As New York City’s arts and culture sector seeks to rebound from the economic devastation wrought by the pandemic, the Department of Cultural Affairs announced on Thursday that it would award $51.4 million in grants to more than 1,000 nonprofit arts organizations.

The grants, for the 2022 fiscal year, represent the largest-ever allocation for what is known as the Cultural Development Fund. Some of the grants will broadly increase funding for organizations that need a financial shot in the arm; other grants will offer more targeted support of disability arts, language access, arts education and more.

Officials also said that a chunk of the money — about $5.1 million — is being sent to more than 650 groups working in underserved communities that were hard hit by the pandemic.

“This improved funding will encourage artists, creators and producers across the city to continue to express their insights and stories on their own terms,” Vicki Been, the deputy mayor for housing and economic development, said in a statement.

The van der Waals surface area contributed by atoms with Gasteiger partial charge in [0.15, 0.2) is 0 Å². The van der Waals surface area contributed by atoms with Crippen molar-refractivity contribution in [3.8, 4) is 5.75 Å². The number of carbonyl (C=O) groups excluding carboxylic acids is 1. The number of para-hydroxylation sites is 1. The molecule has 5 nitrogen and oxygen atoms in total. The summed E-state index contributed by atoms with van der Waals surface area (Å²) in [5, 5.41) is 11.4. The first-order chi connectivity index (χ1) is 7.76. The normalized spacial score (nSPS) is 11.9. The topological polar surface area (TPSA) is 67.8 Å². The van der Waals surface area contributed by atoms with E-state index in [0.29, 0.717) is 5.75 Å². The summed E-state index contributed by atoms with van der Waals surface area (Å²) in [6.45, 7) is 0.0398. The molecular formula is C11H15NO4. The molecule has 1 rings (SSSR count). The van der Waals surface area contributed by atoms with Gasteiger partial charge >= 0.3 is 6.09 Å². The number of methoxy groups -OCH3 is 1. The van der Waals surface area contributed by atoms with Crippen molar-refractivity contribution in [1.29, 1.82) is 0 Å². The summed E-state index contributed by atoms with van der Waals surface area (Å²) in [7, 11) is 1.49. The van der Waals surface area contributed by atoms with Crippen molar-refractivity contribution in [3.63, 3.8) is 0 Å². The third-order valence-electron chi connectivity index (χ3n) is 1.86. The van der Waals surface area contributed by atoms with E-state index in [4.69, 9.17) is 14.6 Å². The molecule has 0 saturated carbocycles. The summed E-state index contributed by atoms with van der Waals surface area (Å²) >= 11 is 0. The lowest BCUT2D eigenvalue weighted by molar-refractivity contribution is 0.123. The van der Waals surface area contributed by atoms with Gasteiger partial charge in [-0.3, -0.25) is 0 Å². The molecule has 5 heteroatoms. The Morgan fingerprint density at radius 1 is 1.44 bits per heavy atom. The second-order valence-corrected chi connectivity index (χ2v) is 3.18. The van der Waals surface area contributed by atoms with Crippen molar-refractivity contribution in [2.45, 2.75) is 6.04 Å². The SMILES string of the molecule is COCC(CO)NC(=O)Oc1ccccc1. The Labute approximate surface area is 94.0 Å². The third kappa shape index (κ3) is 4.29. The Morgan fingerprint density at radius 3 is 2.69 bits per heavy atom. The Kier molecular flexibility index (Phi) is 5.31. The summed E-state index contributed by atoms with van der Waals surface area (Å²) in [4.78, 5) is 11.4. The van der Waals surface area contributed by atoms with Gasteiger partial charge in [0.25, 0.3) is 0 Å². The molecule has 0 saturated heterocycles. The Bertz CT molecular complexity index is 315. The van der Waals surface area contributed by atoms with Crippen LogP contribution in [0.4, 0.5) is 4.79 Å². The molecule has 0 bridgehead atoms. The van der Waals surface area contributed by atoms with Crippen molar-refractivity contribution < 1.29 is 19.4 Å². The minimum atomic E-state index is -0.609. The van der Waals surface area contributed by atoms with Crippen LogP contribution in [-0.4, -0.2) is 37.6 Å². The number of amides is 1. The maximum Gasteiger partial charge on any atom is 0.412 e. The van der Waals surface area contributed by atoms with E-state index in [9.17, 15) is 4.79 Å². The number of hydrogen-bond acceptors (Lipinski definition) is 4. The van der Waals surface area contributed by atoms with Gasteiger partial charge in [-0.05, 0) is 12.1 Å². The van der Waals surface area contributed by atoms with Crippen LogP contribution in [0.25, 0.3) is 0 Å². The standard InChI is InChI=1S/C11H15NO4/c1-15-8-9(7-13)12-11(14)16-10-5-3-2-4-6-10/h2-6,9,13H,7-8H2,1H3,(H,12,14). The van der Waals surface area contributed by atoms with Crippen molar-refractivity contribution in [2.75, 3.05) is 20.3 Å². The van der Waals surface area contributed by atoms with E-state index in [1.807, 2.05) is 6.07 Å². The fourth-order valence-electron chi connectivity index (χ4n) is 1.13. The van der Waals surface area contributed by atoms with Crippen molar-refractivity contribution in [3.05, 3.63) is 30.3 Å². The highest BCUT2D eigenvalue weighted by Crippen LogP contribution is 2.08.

A survey of the effects of the coronavirus commissioned by the Department of Cultural Affairs in the spring of 2020 found that overall, about one in 10 arts organizations thought they would not survive the pandemic. Smaller organizations in particular were some of the hardest hit, according to the survey.

Some of the grants, of less than $10,000, have been awarded to small theater companies, choirs and museums. And to further help ensure that modestly sized groups and even individual artists receive a share of the funding, almost $3 million will be given to five local arts councils serving each borough. Those councils, in turn, will distribute the money to local constituents, city officials said.

But large organizations will also benefit. Some of the city’s most recognizable arts institutions like the Metropolitan Opera, the New York Philharmonic, the Solomon R. Guggenheim Museum and the 92nd Street Y are among the organizations that will receive some of the largest grants, in excess of $100,000 each.

The grants — $45.5 million in mayoral funds and $5.9 million in City Council member items — are part of what officials said was a roughly $230 million annual budget for the Department of Cultural Affairs.

“Culture is essential to healthy, vibrant neighborhoods, and there is no recovery for New York City without our cultural community,” Gonzalo Casals, the city’s cultural affairs commissioner, said.

Sarah Bahr contributed reporting.



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